'How you doin',' said Strange.
'It's still seven dollars to get in. We ain't gone and changed the cover since the other day.'
'You remember me, huh?'
'You and your friend. White boy did some damage back in the bathroom.'
Strange palmed a folded ten-dollar bill into the doorman's hand. 'I'm not coming in today, so that's not for the cover. That's for you.'
The doorman casually looked over his shoulder, then slipped the ten in the pocket of his sweatpants. 'What you want to know?'
'I was wonderin' about what happened back there in the bathroom.'
'What happened? Your partner fucked that big boy up. Went into the kitchen and got a tenderizing mallet, then went into the bathroom and broke big boy's nose real quick. Kicked him a couple of times while he was down, too. I had to clean up the blood myself. There was plenty of it, too.'
'What you do with the big guy?'
'One of my coworkers drove him to D.C. General and dropped him off. They got a doctor over there, this Dr Sanders, we've seen him put together guys got torn apart in this place real nice. So we figure we put him in good hands.'
'Why didn't you phone the cops?'
'The big guy didn't want us to. Right away I'm thinkin' he's got warrants out on him, right? And the management, they don't want to see any cops within a mile of this place. Not to mention, you and your buddy, I know you're not cops, but whatever the fuck your game is, you probably know enough real policemen to make it rough on the owner to keep doing business here, know what I'm sayin'? I mean, we're not stupid.'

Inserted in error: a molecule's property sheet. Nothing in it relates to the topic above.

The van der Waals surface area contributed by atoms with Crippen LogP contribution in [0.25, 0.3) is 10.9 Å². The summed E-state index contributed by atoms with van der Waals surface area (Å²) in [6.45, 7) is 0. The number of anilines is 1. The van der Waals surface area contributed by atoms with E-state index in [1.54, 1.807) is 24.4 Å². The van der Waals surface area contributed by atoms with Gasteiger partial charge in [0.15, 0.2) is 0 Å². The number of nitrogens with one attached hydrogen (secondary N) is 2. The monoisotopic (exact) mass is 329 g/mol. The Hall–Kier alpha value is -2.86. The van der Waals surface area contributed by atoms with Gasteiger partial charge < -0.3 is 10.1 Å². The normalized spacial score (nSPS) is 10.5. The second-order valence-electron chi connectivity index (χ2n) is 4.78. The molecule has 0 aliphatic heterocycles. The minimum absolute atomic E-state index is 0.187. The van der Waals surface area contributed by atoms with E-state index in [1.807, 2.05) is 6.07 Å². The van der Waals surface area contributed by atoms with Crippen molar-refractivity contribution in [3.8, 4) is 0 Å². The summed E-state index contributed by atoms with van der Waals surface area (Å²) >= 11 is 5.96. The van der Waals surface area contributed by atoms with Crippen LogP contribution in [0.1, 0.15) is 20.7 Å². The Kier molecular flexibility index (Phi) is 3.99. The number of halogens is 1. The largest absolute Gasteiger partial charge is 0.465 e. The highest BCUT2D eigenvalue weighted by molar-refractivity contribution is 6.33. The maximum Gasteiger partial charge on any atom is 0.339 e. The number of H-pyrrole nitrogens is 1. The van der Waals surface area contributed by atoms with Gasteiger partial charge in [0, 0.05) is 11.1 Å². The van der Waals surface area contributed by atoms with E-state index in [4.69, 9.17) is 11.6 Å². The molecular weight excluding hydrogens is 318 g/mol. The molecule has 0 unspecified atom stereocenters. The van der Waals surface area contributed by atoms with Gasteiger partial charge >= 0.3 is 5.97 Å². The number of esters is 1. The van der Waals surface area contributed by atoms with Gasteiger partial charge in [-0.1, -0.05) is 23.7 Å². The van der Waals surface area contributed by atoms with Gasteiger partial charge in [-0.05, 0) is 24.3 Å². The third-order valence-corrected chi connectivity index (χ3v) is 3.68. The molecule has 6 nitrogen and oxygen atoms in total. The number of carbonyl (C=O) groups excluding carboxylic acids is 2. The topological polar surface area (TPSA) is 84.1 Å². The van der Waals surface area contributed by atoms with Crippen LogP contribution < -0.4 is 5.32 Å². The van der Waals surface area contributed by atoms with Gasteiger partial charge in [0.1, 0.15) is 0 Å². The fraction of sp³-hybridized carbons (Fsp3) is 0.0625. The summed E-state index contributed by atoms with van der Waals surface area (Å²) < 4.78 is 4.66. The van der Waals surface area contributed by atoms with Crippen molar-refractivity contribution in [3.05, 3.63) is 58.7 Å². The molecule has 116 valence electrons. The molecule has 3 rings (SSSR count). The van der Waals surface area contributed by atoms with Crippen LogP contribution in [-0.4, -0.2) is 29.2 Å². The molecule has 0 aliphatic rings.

'I didn't think you were.'
'Next time you bring white boy around here, though-'
'I know. Put him on a leash.'
The doorman smiled and patted his pocket. 'You want another receipt?'
'It's tempting,' said Strange. 'But I'll pass.'
On the way back to the car, Strange thought, Maybe I'm giving this Terry Quinn too much credit. Sure, it could have gone down the way he said it did with Wilson. But maybe it was just that some switch got thrown, like all of a sudden the 'tilt' sign flashed on inside his head. A young man with that kind of violence in him, you couldn't tell.
Quinn was shaking the shoulder of a guy called himself Moonman, sleeping by the space heater in the room at the back of the shop. Moonman's clothes were courtesy of Shepherd's Table, and he showered and ate in the new Progress Place, a shelter off Georgia, behind the pool hall and pawnshops, back along the Metro tracks. Daytime he spent out on the street. Today was a cold one, and when it got bitter like this Quinn let Moonman sleep in the science fiction room in the back.